16. "SOUTH AFRICA GOES AHEAD". Flight International. 9 January 1936. Retrieved29 December 2010.
  17. "History of Airlines: South African Airways". www.historycentral.com. Retrieved17 December 2010.
  18. May, Daryl (28 April 1966). "SOUTH AFRICAN AIRWAYS". Flight International. Retrieved23 December 2010.
  19. "Douglas DC-3 Dakota". www.saamuseum.co.za. Retrieved24 May 2019.
  20. Marson, 1982, pp. 244-245
  21. In January 1958 the weekly DC-7B took 20 hr 10 min Heathrow to Johannesburg including the one-hour Kano stop.
  22. "SAA CONFIDENT ABOUT GROWTH ON WALLABY ROUTE". eTravel Blackboard. 20 June 2008. Retrieved22 December 2010.
  23. "707 Model Summary". Boeing Commercial Airplanes. Archived from the original on 24 July 2013. Retrieved10 December 2010.
  24. Pirie, G. H. (1990). "Aviation, Apartheid and Sanctions: Air Transport to and from South Africa,1945—1989". GeoJournal. 22 (3): 231–40. doi:10.1007/BF00192821. S2CID 154691990.
  25. "747 Model Summary". Boeing. Archived from the original on 1 September 2012. Retrieved22 December 2010.
  26. ""Lebombo" Boeing 747-244B ZS-SAN: c/n 20239". South African Airways Museum – saamuseum.co.za. Retrieved22 December 2010.
  27. BELSON, JOHN (21 August 1976). "Boeing s Special Performer". Flight International. Retrieved31 December 2010.
  28. "Johannesburg - Ilha do Sal - Amsterdam". Great Circle Mapper. Retrieved24 July 2013.
  29. A. J. Christopher (2001). The Atlas of Changing South Africa. Routledge Press. p. 174. ISBN 978-0-415-21178-9.
  30. Thousands Rampage Through Harare, Upset Over Machel's Death, Associated Press, 21 October 1986
  31. Pirie, G.H. Aviation, apartheid and sanctions: air transport to and from South Africa, 1945–1989.GeoJournal, 22 (1990), 231–240.
  32. "Introduction". South African Airways Museum Society. Retrieved23 December 2010.
  33. "Our Aircraft". www.saamuseum.co.za. Retrieved24 May 2019.
  34. Pirie, G.H., Southern African air transport after apartheid. Journal of Modern African Studies, 30 (1992), 341–348.
  35. Pirie, G.H. ‘Africanisation’ of South Africa's international air links, 1994–2003. Journal of Transport Geography, 14 (2006), 3–14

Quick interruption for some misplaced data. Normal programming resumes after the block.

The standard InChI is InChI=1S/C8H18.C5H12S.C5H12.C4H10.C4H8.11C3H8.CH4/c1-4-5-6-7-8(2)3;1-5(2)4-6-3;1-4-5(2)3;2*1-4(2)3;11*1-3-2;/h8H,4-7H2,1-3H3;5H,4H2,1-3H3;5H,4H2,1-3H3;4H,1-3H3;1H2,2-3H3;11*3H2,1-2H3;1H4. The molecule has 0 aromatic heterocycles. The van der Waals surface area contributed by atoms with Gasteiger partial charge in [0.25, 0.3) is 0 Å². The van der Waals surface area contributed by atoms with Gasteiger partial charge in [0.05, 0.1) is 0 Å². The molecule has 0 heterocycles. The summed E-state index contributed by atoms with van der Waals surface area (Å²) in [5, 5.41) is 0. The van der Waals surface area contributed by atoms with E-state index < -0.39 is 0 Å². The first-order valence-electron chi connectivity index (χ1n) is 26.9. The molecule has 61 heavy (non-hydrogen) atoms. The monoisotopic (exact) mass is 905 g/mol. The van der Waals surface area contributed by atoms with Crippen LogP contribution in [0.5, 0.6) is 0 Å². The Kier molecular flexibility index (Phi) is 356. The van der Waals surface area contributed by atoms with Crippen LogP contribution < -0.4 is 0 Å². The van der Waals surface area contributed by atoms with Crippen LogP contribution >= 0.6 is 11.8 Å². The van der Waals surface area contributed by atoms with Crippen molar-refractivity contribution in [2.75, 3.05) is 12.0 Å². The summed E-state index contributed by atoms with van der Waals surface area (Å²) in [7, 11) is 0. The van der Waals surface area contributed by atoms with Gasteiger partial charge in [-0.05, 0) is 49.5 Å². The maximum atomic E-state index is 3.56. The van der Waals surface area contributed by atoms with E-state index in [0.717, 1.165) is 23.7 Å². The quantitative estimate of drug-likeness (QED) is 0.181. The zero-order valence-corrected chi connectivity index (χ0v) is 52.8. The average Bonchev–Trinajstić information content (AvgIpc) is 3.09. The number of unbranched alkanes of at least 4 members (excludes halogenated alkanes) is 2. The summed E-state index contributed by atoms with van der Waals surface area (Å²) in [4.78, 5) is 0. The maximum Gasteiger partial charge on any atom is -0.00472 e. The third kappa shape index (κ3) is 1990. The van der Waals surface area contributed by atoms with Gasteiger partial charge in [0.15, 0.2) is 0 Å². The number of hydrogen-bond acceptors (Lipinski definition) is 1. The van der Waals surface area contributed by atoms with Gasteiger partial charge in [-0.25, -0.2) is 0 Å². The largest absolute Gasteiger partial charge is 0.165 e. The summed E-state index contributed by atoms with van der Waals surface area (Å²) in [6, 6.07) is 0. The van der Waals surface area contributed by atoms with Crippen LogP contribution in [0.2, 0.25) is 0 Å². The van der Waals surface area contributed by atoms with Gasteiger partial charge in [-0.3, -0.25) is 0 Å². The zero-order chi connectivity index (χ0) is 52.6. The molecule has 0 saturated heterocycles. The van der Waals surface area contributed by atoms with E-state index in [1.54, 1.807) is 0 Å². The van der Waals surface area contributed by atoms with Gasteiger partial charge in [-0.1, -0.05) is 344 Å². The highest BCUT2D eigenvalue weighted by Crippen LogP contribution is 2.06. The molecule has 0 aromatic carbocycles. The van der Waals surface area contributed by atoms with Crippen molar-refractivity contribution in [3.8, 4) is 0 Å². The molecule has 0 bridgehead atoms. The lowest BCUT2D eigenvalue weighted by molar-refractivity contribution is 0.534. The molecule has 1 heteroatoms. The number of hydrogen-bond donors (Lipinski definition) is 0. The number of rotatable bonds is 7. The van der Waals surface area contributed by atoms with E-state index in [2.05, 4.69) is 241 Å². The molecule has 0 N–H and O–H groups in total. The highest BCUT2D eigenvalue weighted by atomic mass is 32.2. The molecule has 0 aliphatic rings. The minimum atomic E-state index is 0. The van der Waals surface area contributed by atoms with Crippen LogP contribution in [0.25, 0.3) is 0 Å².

36. Beveridge, Dirk (9 November 1991). "South Africa resumes flights to N.Y." The Pittsburgh Press. Retrieved24 December 2010.
  37. "Article: The Springbok springs back. (South African Airways) (Company Profile)". Highbeam.com. Retrieved7 January 2011.[dead link]
  38. "SAA (Pty) Ltd". FundingUniverse.com. Retrieved7 January 2011.
  39. "About Us". SA Express. Archived from the original on 19 August 2010. Retrieved24 December 2010.
  40. Daly, Kieran (1–7 June 1994). "BRAVE NEW WORLD". Flight International. Retrieved24 December 2010.
  41. THE MEDIA BUSINESS; Advertising, The New York Times, January 9, 1996
  42. "World Airline Directory: South African Airways (SAA) [SA]". Flight International. 3–9 April 1996. Retrieved29 December 2010.
  43. "Photo Search Results". Retrieved24 April 2015.
  44. David Parker Brown (10 June 2010). "Guest Blog: First-hand perspective on airlines in South Africa". Airlinereporter.com. Retrieved24 December 2010.
  45. Chalmers, Robyn (31 May 2001). "South Africa: The Amazing Coleman Andrews Story". AllAfrica.com. Retrieved24 December 2010.
  46. "Coleman Andrews". Bloomberg. Retrieved1 January 2011.
  47. SAA Reacquisition of 20% Shares Held by Swissair, Department of Public Enterprises, Government of South Africa, 21 November 2001
  48. Swissair sells back South African stake, BBC News, 14 February 2002
  49. "South Africa to buy Airbuses". CNN. 7 March 2002. Retrieved24 December 2010.
  50. "737 Model Summary". Boeing. Archived from the original on 21 November 2018. Retrieved27 December 2010.
  51. "South African Airways Chooses Boeing 737s For Fleet Renewal" (Press release). Seattle: Boeing. 1 March 2000. Archived from the original on 14 January 2011. Retrieved27 December 2010.
  52. "Air Tanzania attracts $20m bid". BBC. 7 October 2002. Retrieved27 December 2010.
  53. Mande, Mike (9 December 2002). "Tanzania: Air Tanzania Finally Sold to SAA for $20m". AllAfrica.com. Retrieved27 December 2010.